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Supercontinent cycles and the calculation of absolute palaeolongitude in deep time



Traditional models of the supercontinent cycle predict that the next supercontinent—‘Amasia’—will form either where Pangaea rifted (the ‘introversion’1 model) or on the opposite side of the world (the ‘extroversion’2,3,4 models). Here, by contrast, we develop an ‘orthoversion’5 model whereby a succeeding supercontinent forms 90° away, within the great circle of subduction encircling its relict predecessor. A supercontinent aggregates over a mantle downwelling but then influences global-scale mantle convection to create an upwelling under the landmass6. We calculate the minimum moment of inertia about which oscillatory true polar wander occurs owing to the prolate shape of the non-hydrostatic Earth5,7. By fitting great circles to each supercontinent’s true polar wander legacy, we determine that the arc distances between successive supercontinent centres (the axes of the respective minimum moments of inertia) are 88° for Nuna to Rodinia and 87° for Rodinia to Pangaea—as predicted by the orthoversion model. Supercontinent centres can be located back into Precambrian time, providing fixed points for the calculation of absolute palaeolongitude over billion-year timescales. Palaeogeographic reconstructions additionally constrained in palaeolongitude will provide increasingly accurate estimates of ancient plate motions and palaeobiogeographic affinities.

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Figure 1: Supercontinent cycle hypotheses.
Figure 2: Supercontinent centres.
Figure 3: Absolute palaeogeographic maps.

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We are grateful for discussions with J. Besse, W. Bleeker, M. Brandon, I. Rose and L. Tauxe, editorial suggestions from P. Hoffman and B. Skinner, and reviews from B. Steinberger and R. Van der Voo. R.N.M. was funded by an NSF Graduate Research Fellowship.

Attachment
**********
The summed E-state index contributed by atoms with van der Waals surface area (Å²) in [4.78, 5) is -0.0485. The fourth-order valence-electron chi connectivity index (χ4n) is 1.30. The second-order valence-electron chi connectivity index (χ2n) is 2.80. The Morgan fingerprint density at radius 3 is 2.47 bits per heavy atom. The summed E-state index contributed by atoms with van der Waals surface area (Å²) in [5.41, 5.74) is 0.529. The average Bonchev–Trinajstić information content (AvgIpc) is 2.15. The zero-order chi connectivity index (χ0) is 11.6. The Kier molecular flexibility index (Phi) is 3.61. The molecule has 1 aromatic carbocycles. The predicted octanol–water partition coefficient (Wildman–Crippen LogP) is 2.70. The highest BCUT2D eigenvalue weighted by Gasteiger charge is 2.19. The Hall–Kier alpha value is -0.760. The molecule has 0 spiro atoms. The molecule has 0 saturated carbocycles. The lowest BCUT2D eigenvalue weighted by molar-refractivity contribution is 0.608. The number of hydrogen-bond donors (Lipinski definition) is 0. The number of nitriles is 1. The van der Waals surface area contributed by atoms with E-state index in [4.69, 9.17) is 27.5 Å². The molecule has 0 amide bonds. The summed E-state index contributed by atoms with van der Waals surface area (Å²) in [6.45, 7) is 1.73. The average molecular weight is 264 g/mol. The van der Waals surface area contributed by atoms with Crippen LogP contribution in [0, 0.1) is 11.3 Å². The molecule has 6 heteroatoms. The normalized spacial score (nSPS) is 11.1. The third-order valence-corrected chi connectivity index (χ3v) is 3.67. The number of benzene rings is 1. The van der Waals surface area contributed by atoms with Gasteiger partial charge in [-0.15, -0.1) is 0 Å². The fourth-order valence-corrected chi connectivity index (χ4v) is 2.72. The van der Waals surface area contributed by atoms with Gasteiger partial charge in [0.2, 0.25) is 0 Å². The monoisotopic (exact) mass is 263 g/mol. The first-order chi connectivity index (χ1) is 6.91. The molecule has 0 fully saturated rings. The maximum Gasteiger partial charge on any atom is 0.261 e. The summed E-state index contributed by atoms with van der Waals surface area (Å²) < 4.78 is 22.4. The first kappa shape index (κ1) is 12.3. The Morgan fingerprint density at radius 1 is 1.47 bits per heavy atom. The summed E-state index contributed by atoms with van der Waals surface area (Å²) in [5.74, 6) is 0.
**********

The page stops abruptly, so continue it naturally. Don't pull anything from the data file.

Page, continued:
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Authors and Affiliations



R.N.M. developed the conceptual idea for the study, D.A.D.E. assembled input data and developed statistical methods, and T.M.K. executed calculations and generated reconstructions and animations. All authors contributed to discussions and the writing of the manuscript.

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Correspondence to Ross N. Mitchell.

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The authors declare no competing financial interests.

Supplementary information

Supplementary Information

This file contains Supplementary Figure 1 and legend, Supplementary Tables 1-6 and Supplementary References. (PDF 681 kb)

Supplementary Movie 1

This movie corresponds to the orthoversion model, wherein the minimum moment of inertia (Imin) shifts 90° between supercontinents. (MOV 17831 kb)

Supplementary Movie 2

This movie corresponds to the alternative hypothesis of a fixed Imin through Phanerozoic time. (MOV 13567 kb)

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Mitchell, R., Kilian, T. & Evans, D. Supercontinent cycles and the calculation of absolute palaeolongitude in deep time. Nature 482, 208–211 (2012).

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